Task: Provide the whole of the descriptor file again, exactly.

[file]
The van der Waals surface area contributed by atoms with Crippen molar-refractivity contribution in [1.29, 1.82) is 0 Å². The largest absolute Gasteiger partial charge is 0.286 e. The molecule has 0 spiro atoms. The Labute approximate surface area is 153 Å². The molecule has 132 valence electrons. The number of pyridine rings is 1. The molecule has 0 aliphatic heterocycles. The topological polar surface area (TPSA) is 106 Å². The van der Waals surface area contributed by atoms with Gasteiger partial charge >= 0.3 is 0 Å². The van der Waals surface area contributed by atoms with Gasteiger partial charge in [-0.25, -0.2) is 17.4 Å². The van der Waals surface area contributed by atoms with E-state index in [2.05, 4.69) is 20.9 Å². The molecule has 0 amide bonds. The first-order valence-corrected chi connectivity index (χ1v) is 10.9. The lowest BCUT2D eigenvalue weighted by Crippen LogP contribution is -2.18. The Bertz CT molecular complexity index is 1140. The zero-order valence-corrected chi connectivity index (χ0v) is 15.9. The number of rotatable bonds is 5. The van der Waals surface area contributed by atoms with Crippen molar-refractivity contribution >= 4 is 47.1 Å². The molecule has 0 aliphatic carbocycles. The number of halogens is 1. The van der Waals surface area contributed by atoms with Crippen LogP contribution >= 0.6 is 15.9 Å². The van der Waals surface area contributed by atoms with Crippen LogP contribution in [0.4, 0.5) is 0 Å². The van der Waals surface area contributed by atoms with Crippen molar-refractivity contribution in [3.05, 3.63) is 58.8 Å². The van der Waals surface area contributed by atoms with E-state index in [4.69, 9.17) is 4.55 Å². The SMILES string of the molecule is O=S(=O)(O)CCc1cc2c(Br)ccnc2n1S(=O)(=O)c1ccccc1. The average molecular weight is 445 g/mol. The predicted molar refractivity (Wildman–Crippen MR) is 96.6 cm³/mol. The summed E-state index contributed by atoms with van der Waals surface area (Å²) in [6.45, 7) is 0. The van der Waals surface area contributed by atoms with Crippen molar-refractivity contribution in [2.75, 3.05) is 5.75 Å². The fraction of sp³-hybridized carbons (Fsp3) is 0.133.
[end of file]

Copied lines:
The van der Waals surface area contributed by atoms with Crippen molar-refractivity contribution in [1.29, 1.82) is 0 Å². The largest absolute Gasteiger partial charge is 0.286 e. The molecule has 0 spiro atoms. The Labute approximate surface area is 153 Å². The molecule has 132 valence electrons. The number of pyridine rings is 1. The molecule has 0 aliphatic heterocycles. The topological polar surface area (TPSA) is 106 Å². The van der Waals surface area contributed by atoms with Gasteiger partial charge >= 0.3 is 0 Å². The van der Waals surface area contributed by atoms with Gasteiger partial charge in [-0.25, -0.2) is 17.4 Å². The van der Waals surface area contributed by atoms with E-state index in [2.05, 4.69) is 20.9 Å². The molecule has 0 amide bonds. The first-order valence-corrected chi connectivity index (χ1v) is 10.9. The lowest BCUT2D eigenvalue weighted by Crippen LogP contribution is -2.18. The Bertz CT molecular complexity index is 1140. The zero-order valence-corrected chi connectivity index (χ0v) is 15.9. The number of rotatable bonds is 5. The van der Waals surface area contributed by atoms with Crippen molar-refractivity contribution >= 4 is 47.1 Å². The molecule has 0 aliphatic carbocycles. The number of halogens is 1. The van der Waals surface area contributed by atoms with Crippen LogP contribution >= 0.6 is 15.9 Å². The van der Waals surface area contributed by atoms with Crippen LogP contribution in [0.4, 0.5) is 0 Å². The van der Waals surface area contributed by atoms with Crippen molar-refractivity contribution in [3.05, 3.63) is 58.8 Å². The van der Waals surface area contributed by atoms with E-state index in [4.69, 9.17) is 4.55 Å². The SMILES string of the molecule is O=S(=O)(O)CCc1cc2c(Br)ccnc2n1S(=O)(=O)c1ccccc1. The average molecular weight is 445 g/mol. The predicted molar refractivity (Wildman–Crippen MR) is 96.6 cm³/mol. The summed E-state index contributed by atoms with van der Waals surface area (Å²) in [6.45, 7) is 0. The van der Waals surface area contributed by atoms with Crippen molar-refractivity contribution in [2.75, 3.05) is 5.75 Å². The fraction of sp³-hybridized carbons (Fsp3) is 0.133.